Destination must have a scalar data type.

The literal value of the 16-bit argument Immediate is read as an unsigned word and stored directly into Destination. Instruction: OP_FLATTEN Opcode: 0x1D Arguments: Destination, Source Description: Flatten data at Source into byte array (string) at Destination. Instruction: OP_UNFLATTEN Opcode: 0x1E Arguments: Destination, Error, Source, Default Description: Unflatten data from byte array (string) at Source and store into Destination. Default must match the flattened data type exactly, including array sizes. If not, Error will be set to TRUE and Destination will contain a copy of Default. Instruction: OP_NUMTOSTRING Opcode: 0x1F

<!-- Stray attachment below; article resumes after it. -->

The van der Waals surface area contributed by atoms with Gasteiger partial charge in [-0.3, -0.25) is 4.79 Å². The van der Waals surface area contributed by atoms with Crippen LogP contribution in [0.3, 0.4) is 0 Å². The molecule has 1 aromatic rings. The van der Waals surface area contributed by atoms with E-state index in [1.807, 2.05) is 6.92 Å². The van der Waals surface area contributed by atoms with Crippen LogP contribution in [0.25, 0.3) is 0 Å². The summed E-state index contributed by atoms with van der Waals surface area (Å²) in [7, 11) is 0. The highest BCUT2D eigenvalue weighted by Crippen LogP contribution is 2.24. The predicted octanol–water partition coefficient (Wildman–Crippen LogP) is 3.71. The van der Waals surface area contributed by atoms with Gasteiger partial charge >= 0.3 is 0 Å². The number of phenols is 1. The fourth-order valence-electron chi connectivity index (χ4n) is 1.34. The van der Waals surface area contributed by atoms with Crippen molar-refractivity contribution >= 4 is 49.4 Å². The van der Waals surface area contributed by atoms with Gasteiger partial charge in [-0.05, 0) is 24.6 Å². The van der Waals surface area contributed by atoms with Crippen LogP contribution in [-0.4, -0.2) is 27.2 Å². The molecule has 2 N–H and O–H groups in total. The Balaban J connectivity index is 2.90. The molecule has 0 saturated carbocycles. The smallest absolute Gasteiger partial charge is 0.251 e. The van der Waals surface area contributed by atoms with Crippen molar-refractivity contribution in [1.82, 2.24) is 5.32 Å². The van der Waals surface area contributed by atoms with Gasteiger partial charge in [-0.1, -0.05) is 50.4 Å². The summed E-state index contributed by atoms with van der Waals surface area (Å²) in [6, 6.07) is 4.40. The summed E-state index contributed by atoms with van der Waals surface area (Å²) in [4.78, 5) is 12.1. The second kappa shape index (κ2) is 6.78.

LEGO® MINDSTORMS® NXT Executable File Specification ©2006-2009 The LEGO Group 39 Version: 2.0 Arguments: Destination, Source Description: Convert number at Source into decimal text (string); store result into Destination. Output depends on data type and value of Source. If the data type is any integer type, the output is a decimal text. If the data type is TC_FLOAT, the output is formatted using the C function strcpy with a %.2f format string. If the output is wider than the NXT screen, then a %.6g format string is used. Trailing zeros are dropped.

Instruction: OP_STRINGTONUM Opcode: 0x20 Arguments: Destination, IndexPast, Source, Index, Default Description: Convert decimal number in text string at Source into an integer number; store result into Destination.

Source string may contain multiple numbers and/or non-numeric characters; Index leading characters will be skipped and the integer value at Default will be used if no valid integer is found in Source. If a valid integer is found in Source, the index to the next character past the integer is stored in IndexPast.